In "Victoria," a solitary young woman dances in a packed nightclub, runs into some shady characters, goes to a party on a roof, is taken to a meeting with gangsters, is forced to take drugs, plays Liszt on the piano, participates in a bank heist, loses the car keys, finds the car keys, the whole gang goes into a panic, they all run for their lives -- and the camera never stops.

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In 2002, Russian director Aleksandr Sokurov created "Russian Ark," a fantastical, 99-minute art-and-history tour of the Hermitage museum in St. Petersburg, out of a single, flowing, uninterrupted camera shot, a feat made possible only by digital cameras. In 1998, Tom Tykwer made "Run Lola Run," a kinetic thriller in which the German star, Franka Potente (later of "The Bourne Identity"), seemed to never stop moving. Somewhere between those two lies "Victoria," Sebastian Schipper's combination caper film and character study, a movie with no cuts, and no seams, plenty of action and which happens to be a cinematic tour de force. Sure, it's a stunt. But the stunt happens to work.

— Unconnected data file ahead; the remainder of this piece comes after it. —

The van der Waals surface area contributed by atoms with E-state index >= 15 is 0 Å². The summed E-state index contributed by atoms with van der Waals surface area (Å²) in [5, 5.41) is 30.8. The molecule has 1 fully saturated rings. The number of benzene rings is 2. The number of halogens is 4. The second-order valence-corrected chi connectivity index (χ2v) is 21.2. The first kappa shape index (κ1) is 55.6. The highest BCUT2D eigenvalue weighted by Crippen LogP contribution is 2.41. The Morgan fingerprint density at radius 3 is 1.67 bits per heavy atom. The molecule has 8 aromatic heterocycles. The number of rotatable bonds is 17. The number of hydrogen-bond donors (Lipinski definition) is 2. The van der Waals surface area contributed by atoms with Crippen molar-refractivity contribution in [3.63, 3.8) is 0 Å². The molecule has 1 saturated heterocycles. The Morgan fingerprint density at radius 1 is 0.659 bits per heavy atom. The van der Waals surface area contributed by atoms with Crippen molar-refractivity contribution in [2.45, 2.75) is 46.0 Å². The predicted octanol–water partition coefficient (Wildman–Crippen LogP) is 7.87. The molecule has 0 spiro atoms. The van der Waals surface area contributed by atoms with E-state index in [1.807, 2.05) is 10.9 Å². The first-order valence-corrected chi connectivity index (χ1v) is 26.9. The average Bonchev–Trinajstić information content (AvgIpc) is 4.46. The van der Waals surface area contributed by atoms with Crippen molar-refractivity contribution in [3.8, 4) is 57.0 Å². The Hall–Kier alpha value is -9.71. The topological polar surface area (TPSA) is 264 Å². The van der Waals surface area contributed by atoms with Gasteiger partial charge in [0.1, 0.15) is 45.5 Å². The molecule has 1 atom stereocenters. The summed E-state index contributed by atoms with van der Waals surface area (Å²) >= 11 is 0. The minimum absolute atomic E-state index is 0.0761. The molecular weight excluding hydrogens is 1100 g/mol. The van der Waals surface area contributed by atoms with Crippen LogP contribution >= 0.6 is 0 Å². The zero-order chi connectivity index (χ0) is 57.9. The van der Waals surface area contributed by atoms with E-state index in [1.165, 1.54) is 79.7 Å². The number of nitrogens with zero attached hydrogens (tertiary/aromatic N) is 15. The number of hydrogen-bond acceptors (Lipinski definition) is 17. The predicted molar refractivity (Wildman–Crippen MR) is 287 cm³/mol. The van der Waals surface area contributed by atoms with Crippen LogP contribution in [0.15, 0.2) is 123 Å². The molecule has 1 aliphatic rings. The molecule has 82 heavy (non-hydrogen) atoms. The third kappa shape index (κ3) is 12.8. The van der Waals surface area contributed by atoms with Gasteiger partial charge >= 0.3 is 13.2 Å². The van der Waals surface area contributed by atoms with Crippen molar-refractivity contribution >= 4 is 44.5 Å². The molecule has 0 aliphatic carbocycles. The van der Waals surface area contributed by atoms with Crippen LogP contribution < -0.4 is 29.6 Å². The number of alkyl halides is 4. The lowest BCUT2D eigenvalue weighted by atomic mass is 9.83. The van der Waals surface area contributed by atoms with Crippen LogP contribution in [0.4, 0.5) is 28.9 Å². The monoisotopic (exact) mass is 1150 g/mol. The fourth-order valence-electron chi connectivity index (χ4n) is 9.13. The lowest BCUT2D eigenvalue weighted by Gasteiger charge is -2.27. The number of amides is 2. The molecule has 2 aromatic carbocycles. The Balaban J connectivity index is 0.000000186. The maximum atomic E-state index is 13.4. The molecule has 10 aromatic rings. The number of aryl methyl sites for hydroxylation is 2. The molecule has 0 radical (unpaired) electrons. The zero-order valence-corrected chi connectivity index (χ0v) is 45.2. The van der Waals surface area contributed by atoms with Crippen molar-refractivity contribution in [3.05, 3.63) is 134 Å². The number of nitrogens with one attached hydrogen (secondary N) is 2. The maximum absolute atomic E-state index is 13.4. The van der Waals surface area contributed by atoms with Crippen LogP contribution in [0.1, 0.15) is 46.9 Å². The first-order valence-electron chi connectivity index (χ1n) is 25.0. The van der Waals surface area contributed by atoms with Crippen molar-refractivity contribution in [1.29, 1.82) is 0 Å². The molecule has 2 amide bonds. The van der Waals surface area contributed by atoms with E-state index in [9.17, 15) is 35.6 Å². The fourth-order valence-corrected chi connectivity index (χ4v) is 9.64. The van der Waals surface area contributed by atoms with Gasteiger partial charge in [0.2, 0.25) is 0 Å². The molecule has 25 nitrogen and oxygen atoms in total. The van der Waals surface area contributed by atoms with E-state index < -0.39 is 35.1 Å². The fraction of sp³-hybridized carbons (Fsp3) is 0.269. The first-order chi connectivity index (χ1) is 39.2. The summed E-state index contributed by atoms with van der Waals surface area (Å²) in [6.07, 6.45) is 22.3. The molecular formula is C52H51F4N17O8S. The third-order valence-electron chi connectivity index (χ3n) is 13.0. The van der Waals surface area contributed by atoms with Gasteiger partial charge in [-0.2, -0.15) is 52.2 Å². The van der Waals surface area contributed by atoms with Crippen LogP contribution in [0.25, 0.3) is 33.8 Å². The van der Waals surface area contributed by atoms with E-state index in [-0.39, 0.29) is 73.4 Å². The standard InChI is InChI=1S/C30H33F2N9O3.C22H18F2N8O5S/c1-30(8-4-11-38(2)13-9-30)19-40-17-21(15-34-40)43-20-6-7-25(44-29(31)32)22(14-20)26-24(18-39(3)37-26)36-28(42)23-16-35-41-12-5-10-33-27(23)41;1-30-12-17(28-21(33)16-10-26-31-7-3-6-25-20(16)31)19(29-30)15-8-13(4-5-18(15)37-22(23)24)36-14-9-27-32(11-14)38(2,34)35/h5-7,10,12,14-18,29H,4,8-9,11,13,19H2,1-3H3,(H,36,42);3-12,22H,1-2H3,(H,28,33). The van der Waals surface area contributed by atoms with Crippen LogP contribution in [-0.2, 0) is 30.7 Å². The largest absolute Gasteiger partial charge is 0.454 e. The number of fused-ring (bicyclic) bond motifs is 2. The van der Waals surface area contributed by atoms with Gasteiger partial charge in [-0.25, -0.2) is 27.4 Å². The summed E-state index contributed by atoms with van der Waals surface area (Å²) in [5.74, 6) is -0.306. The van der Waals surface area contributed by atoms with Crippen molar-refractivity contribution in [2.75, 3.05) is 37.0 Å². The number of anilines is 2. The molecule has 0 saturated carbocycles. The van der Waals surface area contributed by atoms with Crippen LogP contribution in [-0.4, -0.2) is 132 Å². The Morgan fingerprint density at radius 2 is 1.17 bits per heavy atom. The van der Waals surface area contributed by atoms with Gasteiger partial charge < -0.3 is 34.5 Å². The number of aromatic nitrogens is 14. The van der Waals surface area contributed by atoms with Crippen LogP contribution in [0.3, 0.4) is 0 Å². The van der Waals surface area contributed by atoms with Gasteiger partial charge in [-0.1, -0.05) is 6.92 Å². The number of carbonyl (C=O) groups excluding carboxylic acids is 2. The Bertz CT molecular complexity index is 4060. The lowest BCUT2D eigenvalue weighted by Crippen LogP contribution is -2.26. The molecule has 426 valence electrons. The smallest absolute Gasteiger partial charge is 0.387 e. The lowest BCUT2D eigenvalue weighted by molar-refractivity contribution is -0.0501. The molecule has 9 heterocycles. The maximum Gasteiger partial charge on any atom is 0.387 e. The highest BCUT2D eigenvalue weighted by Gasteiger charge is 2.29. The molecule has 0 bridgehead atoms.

Schipper, who wrote the film with Olivia Neergaard-Holm and Eike Frederik Schulz, has at his disposal an extraordinary Spanish actress, Laia Costa, whose title character is so full of energy, grace and intelligence that she bewilders. Why would Victoria allow herself to get mixed up with the likes of Sonne (Frederick Lau) and the rest of his disreputable cronies, much less agree to be their getaway driver, and for an ill-planned robbery that's only going to get them 50,000 euros? Ah well, you can't have everything, and in "Victoria" you at least have Costa, and a display of camera work by cinematographer Sturla Brandth Grovlen that is strictly virtuosic, and makes the blood rush.